tled to "Ife. liberty and. the pnrsalt of happi
ness;" and each may say to Governor or Presi
dent, as Diogenes said to Alexander "Get ont
of my sunlight!" This principle contemplates,
not social, not moral, not Intellectual equality,
bnt equality under government. And this
principle we owe not to the doctrinaires of the
French Revolution, but to the Bible. It fits
Christianity as snncly as the glass slipper fitted
Cinderella's foot. Go home. Prof. Mahaffy, lay
aside yonr Greek foe six months and study tbe
times in which yoa lire. The Declaration of
Independence is a better key to this study tnan
all yonr classical grammars. By the bye, why
not acquaint yourself with the English lan
guage? Historical Progress and Christianity.
The most thoughtful scholars accept the
doctiine of historical progress. Tennyson sets
it to music:
" through the ages
One increasing purpose runs.
And the thoughts of men are broadened,
With the process ot the suns."
Some skeptical critics maintain that It must
inevitably result from this truth that Christi
anity will be outgrown and discarded. This
faith, we are assnred, has played a great part
In the drama of humanity; bat already
"Superfluous lags the veteran on the stage."
It is no longer tbe helper of the onward move
ment oi wo race, ic is now a conservative
barrier. Like all old things and decrepit. It Is
stationary, even reactionary. These charges
are made noisily, if nof widely, and are re
peated as though they would become true by
virtue of the "damnable iteration." In reply,
we say that all the progress which history re
cords for two millenniums has been
confined to Christian nations. China
has not advanced. Central Africa has not ad
vanced. They have lad every motive, every
spring-board which we have, except Christian
ity. Yet Enrope and America are the fore
most prow of progress, while Asia and Africa
are as dead as the mummies of Thebes. Bnt it
is said that the progress in the so-called
Christian nations is now confined to circles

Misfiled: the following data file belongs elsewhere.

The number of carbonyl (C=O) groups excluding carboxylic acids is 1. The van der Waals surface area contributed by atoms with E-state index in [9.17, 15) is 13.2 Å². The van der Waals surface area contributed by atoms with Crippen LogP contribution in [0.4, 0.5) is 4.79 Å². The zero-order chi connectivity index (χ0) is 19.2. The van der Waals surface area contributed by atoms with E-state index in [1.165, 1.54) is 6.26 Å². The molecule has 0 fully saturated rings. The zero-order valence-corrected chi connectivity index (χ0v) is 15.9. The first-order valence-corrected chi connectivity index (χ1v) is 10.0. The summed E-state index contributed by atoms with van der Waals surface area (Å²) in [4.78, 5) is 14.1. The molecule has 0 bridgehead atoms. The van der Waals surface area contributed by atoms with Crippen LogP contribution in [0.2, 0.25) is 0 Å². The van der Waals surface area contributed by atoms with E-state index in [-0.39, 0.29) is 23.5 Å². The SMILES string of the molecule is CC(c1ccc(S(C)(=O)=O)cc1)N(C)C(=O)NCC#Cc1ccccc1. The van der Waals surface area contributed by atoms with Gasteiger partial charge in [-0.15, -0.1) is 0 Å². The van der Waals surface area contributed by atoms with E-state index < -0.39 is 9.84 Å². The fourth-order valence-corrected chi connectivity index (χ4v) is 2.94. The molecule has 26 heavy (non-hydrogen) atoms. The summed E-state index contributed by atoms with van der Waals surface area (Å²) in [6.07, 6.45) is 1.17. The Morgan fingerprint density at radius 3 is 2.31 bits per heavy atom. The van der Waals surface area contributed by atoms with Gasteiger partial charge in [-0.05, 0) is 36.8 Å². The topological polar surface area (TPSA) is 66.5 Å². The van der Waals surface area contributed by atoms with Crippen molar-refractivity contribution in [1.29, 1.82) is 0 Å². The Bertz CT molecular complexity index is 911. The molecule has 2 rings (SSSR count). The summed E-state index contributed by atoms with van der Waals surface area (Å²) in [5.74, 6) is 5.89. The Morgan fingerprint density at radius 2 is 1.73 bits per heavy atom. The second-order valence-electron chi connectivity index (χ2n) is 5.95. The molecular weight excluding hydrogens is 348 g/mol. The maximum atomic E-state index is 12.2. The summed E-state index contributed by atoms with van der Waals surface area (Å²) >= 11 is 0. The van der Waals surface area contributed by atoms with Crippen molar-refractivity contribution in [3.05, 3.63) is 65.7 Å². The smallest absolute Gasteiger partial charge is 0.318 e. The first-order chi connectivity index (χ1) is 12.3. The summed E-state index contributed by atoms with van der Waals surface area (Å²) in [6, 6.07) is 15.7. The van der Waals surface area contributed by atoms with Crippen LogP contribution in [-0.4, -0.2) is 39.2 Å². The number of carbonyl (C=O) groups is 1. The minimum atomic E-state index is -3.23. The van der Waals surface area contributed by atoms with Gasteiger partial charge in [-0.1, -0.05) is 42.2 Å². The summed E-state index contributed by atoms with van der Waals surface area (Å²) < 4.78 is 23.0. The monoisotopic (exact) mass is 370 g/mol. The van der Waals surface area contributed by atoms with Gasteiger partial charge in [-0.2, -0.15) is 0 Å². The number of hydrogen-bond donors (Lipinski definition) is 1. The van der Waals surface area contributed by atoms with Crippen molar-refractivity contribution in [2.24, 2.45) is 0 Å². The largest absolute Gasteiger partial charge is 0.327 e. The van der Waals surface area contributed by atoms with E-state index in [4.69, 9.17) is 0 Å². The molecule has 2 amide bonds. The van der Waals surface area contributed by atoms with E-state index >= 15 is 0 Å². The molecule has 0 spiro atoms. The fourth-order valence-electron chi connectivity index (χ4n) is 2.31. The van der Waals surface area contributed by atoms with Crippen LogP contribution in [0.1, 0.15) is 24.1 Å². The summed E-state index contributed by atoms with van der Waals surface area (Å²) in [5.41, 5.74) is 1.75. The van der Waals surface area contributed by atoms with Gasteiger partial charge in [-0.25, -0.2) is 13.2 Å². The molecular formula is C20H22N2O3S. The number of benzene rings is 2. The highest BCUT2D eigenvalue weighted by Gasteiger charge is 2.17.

outside the pole of Christianity further proof
of Its exhaustion. Well. here. too. "it will
be found." remarks Professor Goldwin Smith,
"on closer inspection, that these apparent se
ceders from Christendom remain 'Christians in
their whole view of the world, of God, of the
human character and destiny; speakalanguage
and appeal to principles and sympathies essen
tially Christian; draw their moral life from the
Christendom which surrounds them: receive
their wives at Christian altars, and bring ud
their children is the Christian faith." Th6
view is corroborated by the author of Ecce
Homo in a striking sentence: "If a high and
complete morality often exists ontside tbe
church it does not often exist independent of
it. The atmosphere of Enrope has been satu
rated for some 15 centuries with Christian prin
ciples, and however far the rebellion against
the chnrch may have spread, It may still be
called the Moral University of the world.
While this Is so It Is idle for any virtue
that springs np in its neighborhood to claim to
be independent of it. Christian influences are
in the air: our very conception of virtue is
Christian." Bnt the crowning assurance of
tbe Christian that his faith can never be out
grown and discarded, whatever may be what
Renan calls "the surprises of the future," Is
gotten from the fact that Christianity rests
upon one fundamental, indestructible moral
principle, viz: The love of God. our Father,
and the love of man, our brotner. And the
type of character set forth In the Gospel is the
absolute embodiment of this love, both toward
God and man. "This being the case," says
Prof. Goldwin Smith, whom we have already
quoted, ''it Is difficult to see how the Christian
type of character can ever be left behind by
the course of hnman development, lose the al
legiance of the moral world, or give place to a
newly emerging and higher type. This type,